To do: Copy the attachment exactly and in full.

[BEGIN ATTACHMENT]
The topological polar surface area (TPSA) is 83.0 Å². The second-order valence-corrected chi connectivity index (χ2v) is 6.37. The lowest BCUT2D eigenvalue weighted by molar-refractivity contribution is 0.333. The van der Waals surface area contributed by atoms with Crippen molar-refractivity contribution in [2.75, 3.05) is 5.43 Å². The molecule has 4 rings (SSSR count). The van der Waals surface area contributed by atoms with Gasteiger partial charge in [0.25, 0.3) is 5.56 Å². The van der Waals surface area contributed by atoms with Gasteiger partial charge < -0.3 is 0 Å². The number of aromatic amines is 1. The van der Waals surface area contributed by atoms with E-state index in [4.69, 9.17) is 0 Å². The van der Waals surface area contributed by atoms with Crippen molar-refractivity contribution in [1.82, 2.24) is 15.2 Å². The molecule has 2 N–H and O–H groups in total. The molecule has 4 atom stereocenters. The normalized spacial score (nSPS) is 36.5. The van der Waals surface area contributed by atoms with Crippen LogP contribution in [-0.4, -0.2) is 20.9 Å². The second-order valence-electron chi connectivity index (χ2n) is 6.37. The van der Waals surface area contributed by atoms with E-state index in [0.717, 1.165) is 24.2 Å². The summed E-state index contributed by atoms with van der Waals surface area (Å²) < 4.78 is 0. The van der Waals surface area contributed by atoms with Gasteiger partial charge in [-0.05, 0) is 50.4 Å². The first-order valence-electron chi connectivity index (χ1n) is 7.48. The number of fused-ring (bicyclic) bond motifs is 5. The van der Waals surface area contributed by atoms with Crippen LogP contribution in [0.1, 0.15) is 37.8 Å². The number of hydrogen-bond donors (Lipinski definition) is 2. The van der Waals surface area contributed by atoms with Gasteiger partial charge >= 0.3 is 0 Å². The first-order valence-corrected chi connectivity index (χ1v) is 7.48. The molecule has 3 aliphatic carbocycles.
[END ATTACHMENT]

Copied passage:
The topological polar surface area (TPSA) is 83.0 Å². The second-order valence-corrected chi connectivity index (χ2v) is 6.37. The lowest BCUT2D eigenvalue weighted by molar-refractivity contribution is 0.333. The van der Waals surface area contributed by atoms with Crippen molar-refractivity contribution in [2.75, 3.05) is 5.43 Å². The molecule has 4 rings (SSSR count). The van der Waals surface area contributed by atoms with Gasteiger partial charge in [0.25, 0.3) is 5.56 Å². The van der Waals surface area contributed by atoms with Gasteiger partial charge < -0.3 is 0 Å². The number of aromatic amines is 1. The van der Waals surface area contributed by atoms with E-state index in [4.69, 9.17) is 0 Å². The van der Waals surface area contributed by atoms with Crippen molar-refractivity contribution in [1.82, 2.24) is 15.2 Å². The molecule has 2 N–H and O–H groups in total. The molecule has 4 atom stereocenters. The normalized spacial score (nSPS) is 36.5. The van der Waals surface area contributed by atoms with Crippen LogP contribution in [-0.4, -0.2) is 20.9 Å². The second-order valence-electron chi connectivity index (χ2n) is 6.37. The van der Waals surface area contributed by atoms with E-state index in [0.717, 1.165) is 24.2 Å². The summed E-state index contributed by atoms with van der Waals surface area (Å²) < 4.78 is 0. The van der Waals surface area contributed by atoms with Gasteiger partial charge in [-0.05, 0) is 50.4 Å². The first-order valence-electron chi connectivity index (χ1n) is 7.48. The number of fused-ring (bicyclic) bond motifs is 5. The van der Waals surface area contributed by atoms with Crippen LogP contribution in [0.1, 0.15) is 37.8 Å². The number of hydrogen-bond donors (Lipinski definition) is 2. The van der Waals surface area contributed by atoms with Gasteiger partial charge >= 0.3 is 0 Å². The first-order valence-corrected chi connectivity index (χ1v) is 7.48. The molecule has 3 aliphatic carbocycles.